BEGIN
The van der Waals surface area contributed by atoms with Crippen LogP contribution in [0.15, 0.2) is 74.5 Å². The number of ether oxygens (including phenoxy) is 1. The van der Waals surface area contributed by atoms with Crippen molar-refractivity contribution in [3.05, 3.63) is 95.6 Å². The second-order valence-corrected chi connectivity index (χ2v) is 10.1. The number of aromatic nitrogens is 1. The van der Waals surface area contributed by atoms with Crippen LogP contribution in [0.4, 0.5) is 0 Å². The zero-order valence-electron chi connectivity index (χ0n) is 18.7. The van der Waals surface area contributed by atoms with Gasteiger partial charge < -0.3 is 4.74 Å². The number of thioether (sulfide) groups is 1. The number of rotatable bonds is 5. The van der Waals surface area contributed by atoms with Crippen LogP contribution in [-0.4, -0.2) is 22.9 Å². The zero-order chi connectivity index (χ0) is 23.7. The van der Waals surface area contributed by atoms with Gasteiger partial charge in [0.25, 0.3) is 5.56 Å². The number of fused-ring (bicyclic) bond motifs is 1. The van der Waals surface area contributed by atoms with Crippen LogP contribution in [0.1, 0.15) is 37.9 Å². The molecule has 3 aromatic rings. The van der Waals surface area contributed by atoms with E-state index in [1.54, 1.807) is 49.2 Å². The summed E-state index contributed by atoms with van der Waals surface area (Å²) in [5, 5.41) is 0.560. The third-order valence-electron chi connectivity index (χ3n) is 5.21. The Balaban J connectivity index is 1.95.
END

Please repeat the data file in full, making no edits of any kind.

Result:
The van der Waals surface area contributed by atoms with Crippen LogP contribution in [0.15, 0.2) is 74.5 Å². The number of ether oxygens (including phenoxy) is 1. The van der Waals surface area contributed by atoms with Crippen molar-refractivity contribution in [3.05, 3.63) is 95.6 Å². The second-order valence-corrected chi connectivity index (χ2v) is 10.1. The number of aromatic nitrogens is 1. The van der Waals surface area contributed by atoms with Crippen LogP contribution in [0.4, 0.5) is 0 Å². The zero-order valence-electron chi connectivity index (χ0n) is 18.7. The van der Waals surface area contributed by atoms with Gasteiger partial charge < -0.3 is 4.74 Å². The number of thioether (sulfide) groups is 1. The number of rotatable bonds is 5. The van der Waals surface area contributed by atoms with Crippen LogP contribution in [-0.4, -0.2) is 22.9 Å². The zero-order chi connectivity index (χ0) is 23.7. The van der Waals surface area contributed by atoms with Gasteiger partial charge in [0.25, 0.3) is 5.56 Å². The number of fused-ring (bicyclic) bond motifs is 1. The van der Waals surface area contributed by atoms with Crippen LogP contribution in [0.1, 0.15) is 37.9 Å². The molecule has 3 aromatic rings. The van der Waals surface area contributed by atoms with E-state index in [1.54, 1.807) is 49.2 Å². The summed E-state index contributed by atoms with van der Waals surface area (Å²) in [5, 5.41) is 0.560. The third-order valence-electron chi connectivity index (χ3n) is 5.21. The Balaban J connectivity index is 1.95.